Domestic Violence

Domestic violence can happen to anyone. The Government defines domestic violence as:

"Any incident of threatening behaviour, violence or abuse (psychological, physical, sexual, financial or emotional) between adults who are or have been intimate partners or family members, regardless of gender or sexuality."

Issues such as 'Honour Based Violence', Female Genital Mutilation (FGM) and Forced Marriage fall into the category of domestic violence.

Honour Based Violence

Honour based violence is a form of domestic abuse which is carried out in the name of "honour". It relates to an honour code enforcing women's conduct within a certain community e.g. Asian, African, Eastern European, travelling communities.

Female Genital Mutilation ('FGM')

The World Health Organisation defines FGM as all procedures involving partial or total removal of the external female genitalia or other injury to the female genital organs whether for cultural or other non-therapeutic reasons. It is conducted on girls aged usually between 4 to 14 years. Older women with no medical training in surgical practices usually carry out FGM. Anaesthetics and antiseptics are not generally used. FGM is illegal. The UK Government has acknowledged that more needs to be done to raise awareness of this cruel practice and the issues surrounding it.

Forced Marriage

Forced Marriage may involve physical violence, rape, abduction, false imprisonment, enslavement, emotional abuse, and murder and is a form of domestic abuse.
Domestic abuse is wide reaching across society. It occurs regardless of age, gender, race, sexuality, wealth, and geography.

How can we help?

We have considerable experience in advising victims of domestic abuse in seeking compensation claims. If your abuser has caused you injury and has assets, you may be able to pursue them in the civil courts. Alternatively, we are expert at pursuing compensation from the Criminal Injuries Compensation Authority.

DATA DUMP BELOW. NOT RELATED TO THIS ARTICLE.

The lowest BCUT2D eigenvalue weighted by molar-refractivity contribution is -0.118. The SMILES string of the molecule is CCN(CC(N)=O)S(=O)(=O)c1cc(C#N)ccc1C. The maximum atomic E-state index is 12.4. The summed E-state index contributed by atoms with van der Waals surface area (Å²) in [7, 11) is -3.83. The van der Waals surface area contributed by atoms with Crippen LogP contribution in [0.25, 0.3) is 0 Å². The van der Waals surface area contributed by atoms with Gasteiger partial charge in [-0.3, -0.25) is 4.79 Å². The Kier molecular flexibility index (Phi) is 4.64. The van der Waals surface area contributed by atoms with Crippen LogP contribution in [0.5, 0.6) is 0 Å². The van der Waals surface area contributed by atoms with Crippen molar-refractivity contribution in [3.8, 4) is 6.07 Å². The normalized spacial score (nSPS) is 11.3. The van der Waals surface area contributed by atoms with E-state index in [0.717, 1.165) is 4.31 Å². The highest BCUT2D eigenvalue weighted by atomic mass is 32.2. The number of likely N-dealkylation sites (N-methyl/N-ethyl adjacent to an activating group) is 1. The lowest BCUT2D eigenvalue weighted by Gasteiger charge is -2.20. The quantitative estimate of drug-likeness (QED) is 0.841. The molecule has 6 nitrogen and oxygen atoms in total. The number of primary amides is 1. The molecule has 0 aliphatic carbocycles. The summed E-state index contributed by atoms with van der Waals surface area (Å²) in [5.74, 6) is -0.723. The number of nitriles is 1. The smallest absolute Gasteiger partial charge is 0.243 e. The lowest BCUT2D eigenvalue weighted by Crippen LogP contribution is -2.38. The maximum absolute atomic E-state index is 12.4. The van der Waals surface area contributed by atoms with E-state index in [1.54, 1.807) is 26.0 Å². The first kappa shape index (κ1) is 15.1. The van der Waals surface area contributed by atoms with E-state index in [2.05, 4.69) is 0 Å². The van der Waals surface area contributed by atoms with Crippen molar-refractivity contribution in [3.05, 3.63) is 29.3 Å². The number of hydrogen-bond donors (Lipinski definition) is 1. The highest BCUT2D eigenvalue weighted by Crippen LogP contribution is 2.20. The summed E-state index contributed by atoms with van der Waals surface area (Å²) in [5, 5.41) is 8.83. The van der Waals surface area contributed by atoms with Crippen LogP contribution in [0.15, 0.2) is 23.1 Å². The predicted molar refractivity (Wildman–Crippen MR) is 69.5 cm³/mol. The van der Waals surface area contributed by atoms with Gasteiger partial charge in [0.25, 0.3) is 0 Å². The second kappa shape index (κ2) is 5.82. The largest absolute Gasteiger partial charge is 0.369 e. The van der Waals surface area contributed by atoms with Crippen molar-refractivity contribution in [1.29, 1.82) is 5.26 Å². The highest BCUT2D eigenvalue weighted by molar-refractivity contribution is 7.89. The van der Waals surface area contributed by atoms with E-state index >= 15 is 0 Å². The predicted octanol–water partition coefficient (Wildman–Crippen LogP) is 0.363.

Who would pay legal fees?

If we assist you in an application to the Criminal Injuries Compensation Authority we would represent you under a contingency fee agreement.

Criminal injuries compensation authority applications

We can help you complete your application to the CICA. We also regularly keep in touch with the CICA to see how a claim is progressing and can help you apply for an interim award (a payment in advance of the final award) in appropriate cases. If we do not think CICA has offered you enough compensation we will not hesitate to recommend your case is reviewed by CICA, and ultimately appealed to the tribunal.

The Criminal Injuries Compensation Authority (CICA) is a body set up by the government to compensate victims of any crime of violence including domestic violence. It makes financial awards to those who have suffered physical and psychological injury caused by a criminal offence committed against them.

In some instances, CICA will also take into account past and future lost earnings or financial losses suffered, and compensate the victim accordingly. Victims of domestic abuse may also be entitled to pursue a claim.

There are some special considerations about CICA claims:

  • the general rule is that you must apply to CICA within 2 years of the incident occurring.
  • it is necessary to demonstrate that you have reported the incident to the police and cooperated with all police investigations
  • it is not necessary that criminal proceedings against your assailant are instigated or that your assailant is convicted, so long as their conduct can be shown on a balance of probabilities, to have occurred
  • if you have criminal convictions it is likely that any award made to you will be reduced
  • the sum you are awarded is based on a tariff systems and depends on the type of type of injury that you have sustained and the effect of it on your physical and mental health
  • the maximum award for an injury that you can expect to receive from CICA is 500,000
  • if you are awarded compensation from CICA, and subsequently succeed in a civil claim, you will have to reimburse CICA for any monies received from CICA

What do I do next?

If you think you may be entitled to pursue a criminal injuries compensation claim and would like some further advice please contact us or complete the online enquiry form , and we will be happy to discuss the matter with you on an informal (no charge) basis.

It is important to note there are immediate remedies to address domestic violence:

  • Injunctions
  • A non-molestation order or an occupation order against the person who is being violent to you.

We are unable to represent you in such 'emergency' remedies but will be pleased to signpost you where possible to a family law firm in your area who will be able to assist.

For information on domestic violence please see